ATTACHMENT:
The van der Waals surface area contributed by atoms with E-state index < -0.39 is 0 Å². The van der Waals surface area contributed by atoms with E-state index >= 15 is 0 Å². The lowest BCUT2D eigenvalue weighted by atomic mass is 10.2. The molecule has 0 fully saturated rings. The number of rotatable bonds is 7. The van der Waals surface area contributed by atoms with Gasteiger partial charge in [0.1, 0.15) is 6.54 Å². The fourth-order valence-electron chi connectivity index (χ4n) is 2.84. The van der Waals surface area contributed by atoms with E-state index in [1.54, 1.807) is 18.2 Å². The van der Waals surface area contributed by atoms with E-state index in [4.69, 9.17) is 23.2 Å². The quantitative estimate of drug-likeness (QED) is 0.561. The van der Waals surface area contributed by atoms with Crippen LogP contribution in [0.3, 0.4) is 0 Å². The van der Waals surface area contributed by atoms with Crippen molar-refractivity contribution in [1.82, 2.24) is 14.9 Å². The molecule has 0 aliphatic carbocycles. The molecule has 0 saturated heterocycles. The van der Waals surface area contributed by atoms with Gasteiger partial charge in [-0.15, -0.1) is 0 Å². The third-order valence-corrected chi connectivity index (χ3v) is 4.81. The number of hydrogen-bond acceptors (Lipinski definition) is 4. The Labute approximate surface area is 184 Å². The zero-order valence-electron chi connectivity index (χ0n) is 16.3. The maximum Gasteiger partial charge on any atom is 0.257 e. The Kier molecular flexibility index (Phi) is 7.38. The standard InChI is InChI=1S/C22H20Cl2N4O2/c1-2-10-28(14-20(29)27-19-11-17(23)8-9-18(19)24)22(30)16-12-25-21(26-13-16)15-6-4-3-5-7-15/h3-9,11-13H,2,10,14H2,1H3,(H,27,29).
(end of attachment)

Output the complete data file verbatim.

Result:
The van der Waals surface area contributed by atoms with E-state index < -0.39 is 0 Å². The van der Waals surface area contributed by atoms with E-state index >= 15 is 0 Å². The lowest BCUT2D eigenvalue weighted by atomic mass is 10.2. The molecule has 0 fully saturated rings. The number of rotatable bonds is 7. The van der Waals surface area contributed by atoms with Gasteiger partial charge in [0.1, 0.15) is 6.54 Å². The fourth-order valence-electron chi connectivity index (χ4n) is 2.84. The van der Waals surface area contributed by atoms with E-state index in [1.54, 1.807) is 18.2 Å². The van der Waals surface area contributed by atoms with E-state index in [4.69, 9.17) is 23.2 Å². The quantitative estimate of drug-likeness (QED) is 0.561. The van der Waals surface area contributed by atoms with Crippen LogP contribution in [0.3, 0.4) is 0 Å². The van der Waals surface area contributed by atoms with Crippen molar-refractivity contribution in [1.82, 2.24) is 14.9 Å². The molecule has 0 aliphatic carbocycles. The molecule has 0 saturated heterocycles. The van der Waals surface area contributed by atoms with Gasteiger partial charge in [-0.15, -0.1) is 0 Å². The third-order valence-corrected chi connectivity index (χ3v) is 4.81. The number of hydrogen-bond acceptors (Lipinski definition) is 4. The Labute approximate surface area is 184 Å². The zero-order valence-electron chi connectivity index (χ0n) is 16.3. The maximum Gasteiger partial charge on any atom is 0.257 e. The Kier molecular flexibility index (Phi) is 7.38. The standard InChI is InChI=1S/C22H20Cl2N4O2/c1-2-10-28(14-20(29)27-19-11-17(23)8-9-18(19)24)22(30)16-12-25-21(26-13-16)15-6-4-3-5-7-15/h3-9,11-13H,2,10,14H2,1H3,(H,27,29).